The experiments with organoids show that we can accurately measure calcium levels in a complex three-dimensional tissue. Human organoids are widely used for modeling of epithelial physiology. Previous work has highlighted—based on single-cell transcriptomic analysis—the near-identical nature of organoid cells compared to their tissue counterparts49. The cellular heterogeneity of organoids may well facilitate quantifying cell type-specific calcium responses in a physiologically relevant context. We chose to assess calcium dynamics in human EECs, which eventually control hormone secretion. Human EECs differ greatly from their murine counterparts in terms of their expression profile of GPCRs, and therefore organoids represent a unique model to study EEC functioning in man. These endocrine cells represent important potential targets for treatments of metabolic diseases, as their hormones are involved in controlling key physiological processes such as appetite and insulin secretion. To increase the accuracy of measurements in thick samples, optical sectioning is necessary. This can be achieved by combing lifetime imaging with confocal scanning, light sheet imaging, or multiphoton excitation.

Imaging with blue excitation light generally increases the risk of phototoxicity, especially a problem for in vivo research, but we note that mTurquoise2 has been successfully used for imaging of developing Nematostella vectensis embryos on an ordinary confocal microscope50. In addition, mTurquoise2 was imaged to study the cell cycle, a process sensitive to photodamage51. Together, these observations suggest that probes based on mTq2 can be successfully used in vivo. The use of light sheet imaging or multiphoton excitation could, in addition to improving the aforementioned optical sectioning, reduce the risk of phototoxicity. Furthermore, the blue-shifted color of Tq-Ca-FLITS could be beneficial for multicolor imaging. For example, we have successfully used it in combination with mClover and mTomato44.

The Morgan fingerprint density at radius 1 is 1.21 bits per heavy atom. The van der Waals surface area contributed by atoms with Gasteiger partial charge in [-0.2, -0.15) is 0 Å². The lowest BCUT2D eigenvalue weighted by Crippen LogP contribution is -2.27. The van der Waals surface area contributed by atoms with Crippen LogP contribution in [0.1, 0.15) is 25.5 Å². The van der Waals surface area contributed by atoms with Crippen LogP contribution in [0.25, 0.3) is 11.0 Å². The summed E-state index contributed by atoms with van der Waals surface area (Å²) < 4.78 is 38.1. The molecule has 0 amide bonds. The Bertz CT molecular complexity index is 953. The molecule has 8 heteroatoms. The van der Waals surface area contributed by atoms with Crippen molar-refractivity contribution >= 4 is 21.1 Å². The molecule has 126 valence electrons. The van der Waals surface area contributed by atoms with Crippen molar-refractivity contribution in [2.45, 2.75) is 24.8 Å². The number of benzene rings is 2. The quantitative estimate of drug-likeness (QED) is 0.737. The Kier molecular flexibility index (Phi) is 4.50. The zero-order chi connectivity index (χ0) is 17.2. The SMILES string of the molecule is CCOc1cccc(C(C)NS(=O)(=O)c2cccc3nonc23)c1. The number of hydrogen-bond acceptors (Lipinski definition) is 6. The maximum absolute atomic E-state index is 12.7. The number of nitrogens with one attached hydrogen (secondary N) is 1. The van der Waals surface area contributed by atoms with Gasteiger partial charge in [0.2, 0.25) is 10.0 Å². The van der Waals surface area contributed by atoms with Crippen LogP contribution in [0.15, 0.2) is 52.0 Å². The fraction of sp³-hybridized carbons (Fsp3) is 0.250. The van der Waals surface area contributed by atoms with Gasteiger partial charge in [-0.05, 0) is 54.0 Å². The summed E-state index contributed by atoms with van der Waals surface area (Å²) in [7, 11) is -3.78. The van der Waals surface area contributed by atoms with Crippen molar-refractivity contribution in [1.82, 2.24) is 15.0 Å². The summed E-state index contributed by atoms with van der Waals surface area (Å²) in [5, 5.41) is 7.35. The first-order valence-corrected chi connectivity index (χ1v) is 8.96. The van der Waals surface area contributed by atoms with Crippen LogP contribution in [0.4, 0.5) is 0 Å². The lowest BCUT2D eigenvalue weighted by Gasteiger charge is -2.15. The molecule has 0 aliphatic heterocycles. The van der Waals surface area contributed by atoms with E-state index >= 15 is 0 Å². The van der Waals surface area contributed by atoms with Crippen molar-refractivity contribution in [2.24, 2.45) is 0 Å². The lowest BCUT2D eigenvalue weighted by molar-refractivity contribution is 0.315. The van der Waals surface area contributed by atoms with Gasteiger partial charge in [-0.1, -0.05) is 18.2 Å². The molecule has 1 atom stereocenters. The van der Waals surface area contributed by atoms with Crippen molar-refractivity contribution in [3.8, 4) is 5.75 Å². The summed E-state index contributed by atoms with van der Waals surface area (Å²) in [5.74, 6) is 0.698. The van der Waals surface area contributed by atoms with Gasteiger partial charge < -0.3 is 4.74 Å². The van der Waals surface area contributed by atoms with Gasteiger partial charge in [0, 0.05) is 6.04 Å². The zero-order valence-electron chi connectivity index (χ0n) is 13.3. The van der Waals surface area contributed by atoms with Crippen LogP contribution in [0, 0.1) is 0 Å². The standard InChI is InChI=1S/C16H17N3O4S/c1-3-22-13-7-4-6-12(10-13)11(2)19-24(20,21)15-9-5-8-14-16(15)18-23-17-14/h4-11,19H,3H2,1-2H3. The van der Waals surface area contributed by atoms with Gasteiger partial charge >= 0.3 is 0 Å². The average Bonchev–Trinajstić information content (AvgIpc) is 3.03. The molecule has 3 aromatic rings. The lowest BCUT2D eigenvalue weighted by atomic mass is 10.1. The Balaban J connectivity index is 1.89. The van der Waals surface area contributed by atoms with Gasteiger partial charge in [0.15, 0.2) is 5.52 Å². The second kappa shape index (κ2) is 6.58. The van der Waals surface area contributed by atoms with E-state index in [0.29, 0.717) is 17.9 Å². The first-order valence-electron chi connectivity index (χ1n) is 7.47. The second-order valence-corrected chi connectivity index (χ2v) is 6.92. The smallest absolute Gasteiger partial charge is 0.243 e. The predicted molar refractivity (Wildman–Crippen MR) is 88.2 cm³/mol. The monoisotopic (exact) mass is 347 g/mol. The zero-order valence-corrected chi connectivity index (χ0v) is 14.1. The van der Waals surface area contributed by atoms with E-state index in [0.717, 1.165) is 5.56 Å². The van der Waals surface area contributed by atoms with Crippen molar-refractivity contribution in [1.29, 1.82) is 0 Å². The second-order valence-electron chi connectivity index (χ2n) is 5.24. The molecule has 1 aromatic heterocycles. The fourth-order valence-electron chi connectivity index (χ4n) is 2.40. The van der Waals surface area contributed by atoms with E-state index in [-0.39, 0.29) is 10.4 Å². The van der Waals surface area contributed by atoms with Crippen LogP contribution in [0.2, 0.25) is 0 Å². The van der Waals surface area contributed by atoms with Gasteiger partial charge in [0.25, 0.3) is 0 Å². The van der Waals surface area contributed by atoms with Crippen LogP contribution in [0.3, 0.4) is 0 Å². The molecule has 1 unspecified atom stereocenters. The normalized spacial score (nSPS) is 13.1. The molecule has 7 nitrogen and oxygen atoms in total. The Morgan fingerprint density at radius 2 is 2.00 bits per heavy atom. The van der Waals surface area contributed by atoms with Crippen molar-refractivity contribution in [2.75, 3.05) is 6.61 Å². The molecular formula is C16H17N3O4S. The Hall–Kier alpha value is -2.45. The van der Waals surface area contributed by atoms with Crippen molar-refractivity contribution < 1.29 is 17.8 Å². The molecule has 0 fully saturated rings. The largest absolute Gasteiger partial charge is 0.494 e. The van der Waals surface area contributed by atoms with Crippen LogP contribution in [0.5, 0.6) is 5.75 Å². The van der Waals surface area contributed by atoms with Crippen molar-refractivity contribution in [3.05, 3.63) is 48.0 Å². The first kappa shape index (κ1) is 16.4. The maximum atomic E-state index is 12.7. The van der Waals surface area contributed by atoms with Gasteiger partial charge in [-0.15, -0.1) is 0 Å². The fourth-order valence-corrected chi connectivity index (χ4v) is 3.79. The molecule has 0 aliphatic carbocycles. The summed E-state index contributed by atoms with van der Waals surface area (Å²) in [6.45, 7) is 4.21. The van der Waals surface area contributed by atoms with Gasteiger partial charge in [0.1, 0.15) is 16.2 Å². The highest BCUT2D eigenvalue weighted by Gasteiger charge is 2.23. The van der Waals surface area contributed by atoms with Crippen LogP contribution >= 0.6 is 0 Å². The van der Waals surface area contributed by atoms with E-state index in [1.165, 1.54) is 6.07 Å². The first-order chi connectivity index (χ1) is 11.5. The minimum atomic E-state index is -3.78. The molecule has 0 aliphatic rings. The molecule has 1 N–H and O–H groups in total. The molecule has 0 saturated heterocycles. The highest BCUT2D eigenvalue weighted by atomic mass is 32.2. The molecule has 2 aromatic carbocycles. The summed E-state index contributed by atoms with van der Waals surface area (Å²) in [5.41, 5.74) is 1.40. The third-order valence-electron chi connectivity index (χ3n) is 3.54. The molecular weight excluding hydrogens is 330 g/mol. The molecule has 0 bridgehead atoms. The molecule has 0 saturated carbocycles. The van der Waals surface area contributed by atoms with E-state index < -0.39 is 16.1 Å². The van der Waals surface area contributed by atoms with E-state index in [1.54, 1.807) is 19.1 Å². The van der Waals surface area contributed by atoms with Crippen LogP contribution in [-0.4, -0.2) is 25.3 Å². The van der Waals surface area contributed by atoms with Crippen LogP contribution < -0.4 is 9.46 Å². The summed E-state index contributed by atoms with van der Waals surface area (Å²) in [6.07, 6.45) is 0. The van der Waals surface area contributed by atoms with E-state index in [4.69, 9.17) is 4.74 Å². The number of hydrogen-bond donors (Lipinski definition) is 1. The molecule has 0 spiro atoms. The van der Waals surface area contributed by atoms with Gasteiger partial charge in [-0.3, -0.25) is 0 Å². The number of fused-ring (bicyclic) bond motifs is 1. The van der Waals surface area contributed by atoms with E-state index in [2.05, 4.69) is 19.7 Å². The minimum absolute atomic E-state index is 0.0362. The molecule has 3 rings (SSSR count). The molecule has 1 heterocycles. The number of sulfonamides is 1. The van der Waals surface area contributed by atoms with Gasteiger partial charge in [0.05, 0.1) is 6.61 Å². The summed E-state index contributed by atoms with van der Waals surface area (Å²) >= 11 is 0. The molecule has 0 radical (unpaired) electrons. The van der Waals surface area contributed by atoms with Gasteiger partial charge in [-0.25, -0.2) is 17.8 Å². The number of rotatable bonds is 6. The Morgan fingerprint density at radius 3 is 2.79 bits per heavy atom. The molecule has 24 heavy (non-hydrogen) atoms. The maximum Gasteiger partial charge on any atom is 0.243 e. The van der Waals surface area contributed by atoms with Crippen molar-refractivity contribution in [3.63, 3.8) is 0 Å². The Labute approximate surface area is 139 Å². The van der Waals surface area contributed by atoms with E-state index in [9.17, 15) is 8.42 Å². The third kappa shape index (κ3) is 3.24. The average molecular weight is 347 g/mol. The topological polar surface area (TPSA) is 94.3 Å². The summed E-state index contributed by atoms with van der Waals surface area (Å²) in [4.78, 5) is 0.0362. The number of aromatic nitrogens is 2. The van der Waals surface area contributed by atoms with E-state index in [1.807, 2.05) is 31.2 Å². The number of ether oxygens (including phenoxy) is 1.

To conclude, Tq-Ca-FLITS is a unique GECI that incorporates a sensing mechanism based on a conformational change that directly modifies only the fluorescence QY and fluorescence lifetime of a FP independent of FRET (and without the need for a second FP), providing contrast independent of sensor concentration. Tq-Ca-FLITS has a calcium sensitivity comparable to other existing GECIs and shows no sensitivity to pH in the biological range. Together, these properties make the sensor ideally suited for quantitative determination of calcium concentrations. We anticipate that this sensor design can be easily combined with other sensor domains, e.g. reporting on phosphorylation and small molecule- or protein-binding, to generate a unique class of fluorescence biosensors for the quantitative analysis of cellular processes.